Amsterdam Center for Social Media

This week in social media research: “Vanity, definitely my favorite sin.”* (Narcissism and Facebook status messages)

satiric-illustrations-john-holcroft-1By Chei Billedo

Do you think people who constantly update their status on Facebook are vain?

If you are like most people, then you are more likely to answer “yes” to this question. The popular belief is that frequent posting of status messages on Facebook might be a sign of narcissism. (Try googling Facebook and narcissism, and you’ll see what I mean). But is this really the case?


The recently published study of Deters, Mehl, and Eid (2014) investigated empirically (1) the perceptions of average users of Facebook regarding the association between narcissism and status updating activity; and (2) the actual relationship between narcissism and frequency of status updates.

The authors defined narcissism as a “personality trait… characterized by a grandiose self-view, a pronounced self-focus, strong feelings of entitlement, a need for social admiration but a lack of concern for others and hence is related to many intra- and interpersonal problems.” In their study, they asked their respondents whether they believed that narcissists post fewer, just as much, or more status updates than somebody who is not narcissistic. They found that majority of their respondents perceive that narcissists would display higher status updating activity. Moreover, the respondents believed that they themselves would be perceived by their friends as narcissistic if they posted many status updates.

When they examined the actual link between narcissism (measured via self- and informant reports) and frequency of status updates, they found that narcissism did not significantly predict status updating activity. They concluded that more narcissistic users are not substantially more active posters on Facebook.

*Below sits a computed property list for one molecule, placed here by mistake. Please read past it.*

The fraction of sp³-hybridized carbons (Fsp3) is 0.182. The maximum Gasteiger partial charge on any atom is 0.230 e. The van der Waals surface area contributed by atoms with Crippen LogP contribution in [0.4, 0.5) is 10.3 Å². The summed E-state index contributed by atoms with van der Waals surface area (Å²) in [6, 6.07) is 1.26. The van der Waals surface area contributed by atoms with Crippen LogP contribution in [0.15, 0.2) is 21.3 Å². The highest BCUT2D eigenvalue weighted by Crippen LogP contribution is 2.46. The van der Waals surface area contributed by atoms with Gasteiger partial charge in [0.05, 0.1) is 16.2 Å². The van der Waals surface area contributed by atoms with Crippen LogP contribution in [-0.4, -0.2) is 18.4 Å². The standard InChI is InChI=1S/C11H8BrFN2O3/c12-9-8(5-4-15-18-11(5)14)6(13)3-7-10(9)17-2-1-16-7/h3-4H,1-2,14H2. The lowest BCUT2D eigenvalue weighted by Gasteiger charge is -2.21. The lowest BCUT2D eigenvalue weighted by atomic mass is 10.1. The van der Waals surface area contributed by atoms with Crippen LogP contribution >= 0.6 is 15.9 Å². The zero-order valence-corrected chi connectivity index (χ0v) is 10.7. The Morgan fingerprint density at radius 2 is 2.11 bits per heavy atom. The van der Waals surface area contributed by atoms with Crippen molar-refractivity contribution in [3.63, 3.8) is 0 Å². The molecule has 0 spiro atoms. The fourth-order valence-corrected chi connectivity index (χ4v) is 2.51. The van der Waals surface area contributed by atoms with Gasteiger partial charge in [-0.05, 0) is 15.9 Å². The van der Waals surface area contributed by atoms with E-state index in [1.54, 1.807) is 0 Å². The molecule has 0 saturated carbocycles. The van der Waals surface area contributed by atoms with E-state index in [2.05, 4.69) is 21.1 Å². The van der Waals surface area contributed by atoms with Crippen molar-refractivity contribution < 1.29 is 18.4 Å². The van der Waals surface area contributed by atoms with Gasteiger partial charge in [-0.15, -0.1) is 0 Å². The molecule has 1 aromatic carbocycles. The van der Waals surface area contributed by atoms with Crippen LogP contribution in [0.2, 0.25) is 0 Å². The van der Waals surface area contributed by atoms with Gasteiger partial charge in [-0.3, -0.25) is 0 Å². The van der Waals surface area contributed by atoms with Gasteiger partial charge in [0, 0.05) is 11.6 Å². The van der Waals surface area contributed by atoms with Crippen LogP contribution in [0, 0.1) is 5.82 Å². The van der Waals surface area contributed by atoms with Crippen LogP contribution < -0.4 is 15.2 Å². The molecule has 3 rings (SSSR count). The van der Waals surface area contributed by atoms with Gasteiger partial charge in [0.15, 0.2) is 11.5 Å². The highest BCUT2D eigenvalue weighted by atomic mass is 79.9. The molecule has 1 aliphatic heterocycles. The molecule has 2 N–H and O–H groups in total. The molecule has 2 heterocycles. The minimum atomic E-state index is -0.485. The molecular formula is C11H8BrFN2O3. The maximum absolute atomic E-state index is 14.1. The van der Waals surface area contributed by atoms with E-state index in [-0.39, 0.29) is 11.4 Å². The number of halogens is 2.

I believe that it is still premature to conclusively state that narcissism has no link to one’s frequency of status messages posted on Facebook based on this study alone. However, this study offers a strong counter-argument to the popular belief. And it cautions us from hastily profiling our Facebook friends’ personality based on the frequency of their Facebook activities. The friend who bombards us with status updates on Facebook is, maybe, not necessarily soliciting social admiration. Let’s give this friend the benefit of the doubt. Perhaps, this friend really only wants to connect. But what if this Facebook friend is constantly posting (obviously) self-promoting status messages? It is, indeed, useful for future studies to examine not only the frequency, but also the content of status messages in relation to narcissism.

Deters, F.G., Mehl, M.R., & Eid, M. (2014). Narcissistic power poster? On the relationship between narcissism and status updating activity on Facebook, Journal of Research in Personality, 53, 165-174.

*quote from the movie “The Devil’s Advocate”
** photo credit: illustration by John Holcroft from http://www.boredpanda.com/satiric-illustrations-retro-john-holcroft/


Category: Facebook, Personality, Social media


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